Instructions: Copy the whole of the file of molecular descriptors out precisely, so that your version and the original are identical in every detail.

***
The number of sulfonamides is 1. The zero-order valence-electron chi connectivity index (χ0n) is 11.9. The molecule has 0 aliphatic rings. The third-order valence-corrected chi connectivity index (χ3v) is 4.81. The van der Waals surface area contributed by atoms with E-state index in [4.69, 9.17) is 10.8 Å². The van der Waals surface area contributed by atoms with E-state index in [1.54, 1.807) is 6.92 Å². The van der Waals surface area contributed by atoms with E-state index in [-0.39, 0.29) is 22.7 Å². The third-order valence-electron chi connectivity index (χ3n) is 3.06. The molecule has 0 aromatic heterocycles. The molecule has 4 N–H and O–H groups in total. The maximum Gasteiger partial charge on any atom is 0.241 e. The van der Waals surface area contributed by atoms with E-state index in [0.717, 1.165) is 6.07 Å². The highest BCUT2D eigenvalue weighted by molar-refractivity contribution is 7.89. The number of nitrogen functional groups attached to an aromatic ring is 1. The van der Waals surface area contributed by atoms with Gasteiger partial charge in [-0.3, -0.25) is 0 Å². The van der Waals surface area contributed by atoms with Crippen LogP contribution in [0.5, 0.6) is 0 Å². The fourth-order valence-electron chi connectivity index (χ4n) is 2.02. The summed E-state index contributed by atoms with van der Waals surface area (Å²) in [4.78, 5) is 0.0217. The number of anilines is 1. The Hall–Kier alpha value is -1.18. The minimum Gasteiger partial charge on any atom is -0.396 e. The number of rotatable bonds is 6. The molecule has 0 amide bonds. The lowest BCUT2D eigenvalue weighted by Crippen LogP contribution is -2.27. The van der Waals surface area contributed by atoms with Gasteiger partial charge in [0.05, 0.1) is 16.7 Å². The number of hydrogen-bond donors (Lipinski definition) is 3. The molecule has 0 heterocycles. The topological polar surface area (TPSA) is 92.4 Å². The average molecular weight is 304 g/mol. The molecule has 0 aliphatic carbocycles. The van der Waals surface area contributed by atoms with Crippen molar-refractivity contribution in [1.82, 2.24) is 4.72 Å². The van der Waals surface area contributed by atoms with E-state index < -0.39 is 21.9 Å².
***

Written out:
The number of sulfonamides is 1. The zero-order valence-electron chi connectivity index (χ0n) is 11.9. The molecule has 0 aliphatic rings. The third-order valence-corrected chi connectivity index (χ3v) is 4.81. The van der Waals surface area contributed by atoms with E-state index in [4.69, 9.17) is 10.8 Å². The van der Waals surface area contributed by atoms with E-state index in [1.54, 1.807) is 6.92 Å². The van der Waals surface area contributed by atoms with E-state index in [-0.39, 0.29) is 22.7 Å². The third-order valence-electron chi connectivity index (χ3n) is 3.06. The molecule has 0 aromatic heterocycles. The molecule has 4 N–H and O–H groups in total. The maximum Gasteiger partial charge on any atom is 0.241 e. The van der Waals surface area contributed by atoms with E-state index in [0.717, 1.165) is 6.07 Å². The highest BCUT2D eigenvalue weighted by molar-refractivity contribution is 7.89. The number of nitrogen functional groups attached to an aromatic ring is 1. The van der Waals surface area contributed by atoms with Gasteiger partial charge in [-0.3, -0.25) is 0 Å². The van der Waals surface area contributed by atoms with Crippen LogP contribution in [0.5, 0.6) is 0 Å². The fourth-order valence-electron chi connectivity index (χ4n) is 2.02. The summed E-state index contributed by atoms with van der Waals surface area (Å²) in [4.78, 5) is 0.0217. The number of anilines is 1. The Hall–Kier alpha value is -1.18. The minimum Gasteiger partial charge on any atom is -0.396 e. The number of rotatable bonds is 6. The molecule has 0 amide bonds. The lowest BCUT2D eigenvalue weighted by Crippen LogP contribution is -2.27. The van der Waals surface area contributed by atoms with Gasteiger partial charge in [0.05, 0.1) is 16.7 Å². The number of hydrogen-bond donors (Lipinski definition) is 3. The molecule has 0 heterocycles. The topological polar surface area (TPSA) is 92.4 Å². The average molecular weight is 304 g/mol. The molecule has 0 aliphatic carbocycles. The van der Waals surface area contributed by atoms with Crippen molar-refractivity contribution in [1.82, 2.24) is 4.72 Å². The van der Waals surface area contributed by atoms with E-state index < -0.39 is 21.9 Å².